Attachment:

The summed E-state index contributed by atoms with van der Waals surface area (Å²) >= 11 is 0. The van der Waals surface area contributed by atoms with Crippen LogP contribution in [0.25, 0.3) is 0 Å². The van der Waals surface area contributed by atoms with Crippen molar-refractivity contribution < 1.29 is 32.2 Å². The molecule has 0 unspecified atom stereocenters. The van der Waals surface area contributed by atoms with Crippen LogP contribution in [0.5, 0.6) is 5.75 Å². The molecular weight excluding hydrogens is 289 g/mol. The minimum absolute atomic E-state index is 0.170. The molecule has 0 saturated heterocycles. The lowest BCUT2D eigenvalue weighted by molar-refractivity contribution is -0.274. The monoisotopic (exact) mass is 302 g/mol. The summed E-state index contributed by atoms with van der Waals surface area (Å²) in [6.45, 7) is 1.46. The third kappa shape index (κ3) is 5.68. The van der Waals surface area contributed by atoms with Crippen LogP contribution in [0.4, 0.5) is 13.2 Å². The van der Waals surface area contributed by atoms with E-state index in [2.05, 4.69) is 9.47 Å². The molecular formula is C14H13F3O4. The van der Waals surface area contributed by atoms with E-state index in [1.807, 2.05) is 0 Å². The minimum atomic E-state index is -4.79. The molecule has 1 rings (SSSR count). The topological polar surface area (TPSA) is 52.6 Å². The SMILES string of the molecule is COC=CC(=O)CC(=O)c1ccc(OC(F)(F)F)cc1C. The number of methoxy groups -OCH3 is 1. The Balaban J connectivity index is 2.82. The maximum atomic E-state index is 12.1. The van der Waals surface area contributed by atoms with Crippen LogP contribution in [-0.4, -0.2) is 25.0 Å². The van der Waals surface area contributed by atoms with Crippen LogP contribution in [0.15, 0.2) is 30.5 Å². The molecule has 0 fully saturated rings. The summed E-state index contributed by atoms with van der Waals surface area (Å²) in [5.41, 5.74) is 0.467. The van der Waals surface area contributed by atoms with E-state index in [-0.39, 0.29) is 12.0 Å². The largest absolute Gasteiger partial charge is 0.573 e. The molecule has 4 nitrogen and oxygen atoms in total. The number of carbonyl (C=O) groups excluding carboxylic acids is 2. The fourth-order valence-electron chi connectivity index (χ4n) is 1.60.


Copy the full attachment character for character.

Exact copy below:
The summed E-state index contributed by atoms with van der Waals surface area (Å²) >= 11 is 0. The van der Waals surface area contributed by atoms with Crippen LogP contribution in [0.25, 0.3) is 0 Å². The van der Waals surface area contributed by atoms with Crippen molar-refractivity contribution < 1.29 is 32.2 Å². The molecule has 0 unspecified atom stereocenters. The van der Waals surface area contributed by atoms with Crippen LogP contribution in [0.5, 0.6) is 5.75 Å². The molecular weight excluding hydrogens is 289 g/mol. The minimum absolute atomic E-state index is 0.170. The molecule has 0 saturated heterocycles. The lowest BCUT2D eigenvalue weighted by molar-refractivity contribution is -0.274. The monoisotopic (exact) mass is 302 g/mol. The summed E-state index contributed by atoms with van der Waals surface area (Å²) in [6.45, 7) is 1.46. The third kappa shape index (κ3) is 5.68. The van der Waals surface area contributed by atoms with Crippen LogP contribution in [0.4, 0.5) is 13.2 Å². The van der Waals surface area contributed by atoms with E-state index in [2.05, 4.69) is 9.47 Å². The molecular formula is C14H13F3O4. The van der Waals surface area contributed by atoms with E-state index in [1.807, 2.05) is 0 Å². The minimum atomic E-state index is -4.79. The molecule has 1 rings (SSSR count). The topological polar surface area (TPSA) is 52.6 Å². The SMILES string of the molecule is COC=CC(=O)CC(=O)c1ccc(OC(F)(F)F)cc1C. The number of methoxy groups -OCH3 is 1. The Balaban J connectivity index is 2.82. The maximum atomic E-state index is 12.1. The van der Waals surface area contributed by atoms with Crippen LogP contribution in [-0.4, -0.2) is 25.0 Å². The van der Waals surface area contributed by atoms with Crippen LogP contribution in [0.15, 0.2) is 30.5 Å². The molecule has 0 fully saturated rings. The summed E-state index contributed by atoms with van der Waals surface area (Å²) in [5.41, 5.74) is 0.467. The van der Waals surface area contributed by atoms with E-state index in [-0.39, 0.29) is 12.0 Å². The largest absolute Gasteiger partial charge is 0.573 e. The molecule has 4 nitrogen and oxygen atoms in total. The number of carbonyl (C=O) groups excluding carboxylic acids is 2. The fourth-order valence-electron chi connectivity index (χ4n) is 1.60.